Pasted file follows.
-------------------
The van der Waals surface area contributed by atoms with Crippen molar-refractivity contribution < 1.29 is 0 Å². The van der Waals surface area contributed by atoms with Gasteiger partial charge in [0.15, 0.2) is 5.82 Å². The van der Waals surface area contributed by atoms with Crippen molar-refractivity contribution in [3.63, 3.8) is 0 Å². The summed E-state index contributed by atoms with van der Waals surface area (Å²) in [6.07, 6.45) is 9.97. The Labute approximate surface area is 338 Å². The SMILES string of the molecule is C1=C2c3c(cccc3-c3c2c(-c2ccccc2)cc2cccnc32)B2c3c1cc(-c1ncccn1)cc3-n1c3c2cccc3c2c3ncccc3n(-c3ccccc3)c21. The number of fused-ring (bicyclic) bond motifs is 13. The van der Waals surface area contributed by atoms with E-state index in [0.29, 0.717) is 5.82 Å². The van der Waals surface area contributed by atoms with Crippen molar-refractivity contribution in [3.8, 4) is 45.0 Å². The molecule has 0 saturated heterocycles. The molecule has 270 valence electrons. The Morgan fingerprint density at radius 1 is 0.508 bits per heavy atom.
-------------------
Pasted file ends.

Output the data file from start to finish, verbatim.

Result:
The van der Waals surface area contributed by atoms with Crippen molar-refractivity contribution < 1.29 is 0 Å². The van der Waals surface area contributed by atoms with Gasteiger partial charge in [0.15, 0.2) is 5.82 Å². The van der Waals surface area contributed by atoms with Crippen molar-refractivity contribution in [3.63, 3.8) is 0 Å². The summed E-state index contributed by atoms with van der Waals surface area (Å²) in [6.07, 6.45) is 9.97. The Labute approximate surface area is 338 Å². The SMILES string of the molecule is C1=C2c3c(cccc3-c3c2c(-c2ccccc2)cc2cccnc32)B2c3c1cc(-c1ncccn1)cc3-n1c3c2cccc3c2c3ncccc3n(-c3ccccc3)c21. The number of fused-ring (bicyclic) bond motifs is 13. The van der Waals surface area contributed by atoms with E-state index in [0.29, 0.717) is 5.82 Å². The van der Waals surface area contributed by atoms with Crippen molar-refractivity contribution in [3.8, 4) is 45.0 Å². The molecule has 0 saturated heterocycles. The molecule has 270 valence electrons. The Morgan fingerprint density at radius 1 is 0.508 bits per heavy atom.